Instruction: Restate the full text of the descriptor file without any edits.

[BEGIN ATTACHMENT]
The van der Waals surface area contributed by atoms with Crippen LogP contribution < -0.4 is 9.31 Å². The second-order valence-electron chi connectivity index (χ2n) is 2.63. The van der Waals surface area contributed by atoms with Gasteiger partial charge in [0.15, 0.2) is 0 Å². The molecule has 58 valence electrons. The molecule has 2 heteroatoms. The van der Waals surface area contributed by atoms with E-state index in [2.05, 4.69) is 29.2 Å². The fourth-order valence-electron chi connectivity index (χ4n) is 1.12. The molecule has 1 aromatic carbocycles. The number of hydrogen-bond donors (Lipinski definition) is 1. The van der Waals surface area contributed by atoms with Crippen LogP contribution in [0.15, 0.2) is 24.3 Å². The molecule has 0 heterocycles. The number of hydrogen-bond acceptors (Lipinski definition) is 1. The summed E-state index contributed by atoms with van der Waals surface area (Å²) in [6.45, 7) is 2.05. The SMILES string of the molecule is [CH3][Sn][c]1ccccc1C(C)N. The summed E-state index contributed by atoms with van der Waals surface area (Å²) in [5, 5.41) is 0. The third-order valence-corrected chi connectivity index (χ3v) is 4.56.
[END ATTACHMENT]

The van der Waals surface area contributed by atoms with Crippen LogP contribution < -0.4 is 9.31 Å². The second-order valence-electron chi connectivity index (χ2n) is 2.63. The van der Waals surface area contributed by atoms with Gasteiger partial charge in [0.15, 0.2) is 0 Å². The molecule has 58 valence electrons. The molecule has 2 heteroatoms. The van der Waals surface area contributed by atoms with E-state index in [2.05, 4.69) is 29.2 Å². The fourth-order valence-electron chi connectivity index (χ4n) is 1.12. The molecule has 1 aromatic carbocycles. The number of hydrogen-bond donors (Lipinski definition) is 1. The van der Waals surface area contributed by atoms with Crippen LogP contribution in [0.15, 0.2) is 24.3 Å². The molecule has 0 heterocycles. The number of hydrogen-bond acceptors (Lipinski definition) is 1. The summed E-state index contributed by atoms with van der Waals surface area (Å²) in [6.45, 7) is 2.05. The SMILES string of the molecule is [CH3][Sn][c]1ccccc1C(C)N. The summed E-state index contributed by atoms with van der Waals surface area (Å²) in [5, 5.41) is 0. The third-order valence-corrected chi connectivity index (χ3v) is 4.56.